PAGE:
The Miranda warning is a statement that is required to be given by law enforcement officers in the United States to criminal suspects in custody before they are interrogated. The Miranda warning is intended to protect the suspect’s Fifth Amendment rights, which include the right to remain silent and the right to an attorney.

The Miranda warning is based on the 1966 United States Supreme Court case Miranda v. Arizona, in which the Court ruled that the police must inform suspects of their rights before questioning them in order to ensure that their statements are voluntary and not the result of coercion. The Court also ruled that if a suspect’s rights are not properly explained, any statements that they make during questioning may not be used as evidence against them in court.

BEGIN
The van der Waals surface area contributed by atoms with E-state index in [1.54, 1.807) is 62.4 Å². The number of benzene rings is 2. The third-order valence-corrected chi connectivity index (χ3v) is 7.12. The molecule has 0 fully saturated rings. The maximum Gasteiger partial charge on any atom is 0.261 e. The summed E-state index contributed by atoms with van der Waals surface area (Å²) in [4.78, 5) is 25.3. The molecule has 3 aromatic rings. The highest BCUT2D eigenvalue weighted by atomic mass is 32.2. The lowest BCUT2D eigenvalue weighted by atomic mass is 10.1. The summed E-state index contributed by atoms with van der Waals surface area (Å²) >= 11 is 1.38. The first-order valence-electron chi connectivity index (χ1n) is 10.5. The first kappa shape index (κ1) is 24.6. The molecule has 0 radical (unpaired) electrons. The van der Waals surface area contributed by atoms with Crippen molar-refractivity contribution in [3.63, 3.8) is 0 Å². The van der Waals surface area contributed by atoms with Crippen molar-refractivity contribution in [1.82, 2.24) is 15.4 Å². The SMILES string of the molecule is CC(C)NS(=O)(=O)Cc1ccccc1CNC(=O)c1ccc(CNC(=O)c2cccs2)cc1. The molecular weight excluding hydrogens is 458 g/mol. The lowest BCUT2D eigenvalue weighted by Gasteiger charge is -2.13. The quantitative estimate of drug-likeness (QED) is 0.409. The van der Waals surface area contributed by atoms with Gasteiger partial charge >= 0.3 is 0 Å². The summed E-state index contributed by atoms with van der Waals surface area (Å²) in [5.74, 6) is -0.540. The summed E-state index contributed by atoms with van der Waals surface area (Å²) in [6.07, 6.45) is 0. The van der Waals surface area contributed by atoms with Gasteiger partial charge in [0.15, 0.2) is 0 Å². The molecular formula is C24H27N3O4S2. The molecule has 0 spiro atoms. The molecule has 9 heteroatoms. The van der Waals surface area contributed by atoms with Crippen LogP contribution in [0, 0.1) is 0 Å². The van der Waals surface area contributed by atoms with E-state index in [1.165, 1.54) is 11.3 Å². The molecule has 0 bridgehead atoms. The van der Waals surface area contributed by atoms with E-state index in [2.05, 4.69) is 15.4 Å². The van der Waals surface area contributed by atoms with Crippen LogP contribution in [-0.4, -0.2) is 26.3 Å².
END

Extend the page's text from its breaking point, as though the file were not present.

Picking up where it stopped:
The Miranda warning is a well-known and widely recognized legal concept, and it is an important part of the criminal justice system in the United States. The Miranda warning is intended to protect the rights of criminal suspects, and it is designed to ensure that they are treated fairly and that their statements are not the result of coercion or undue influence.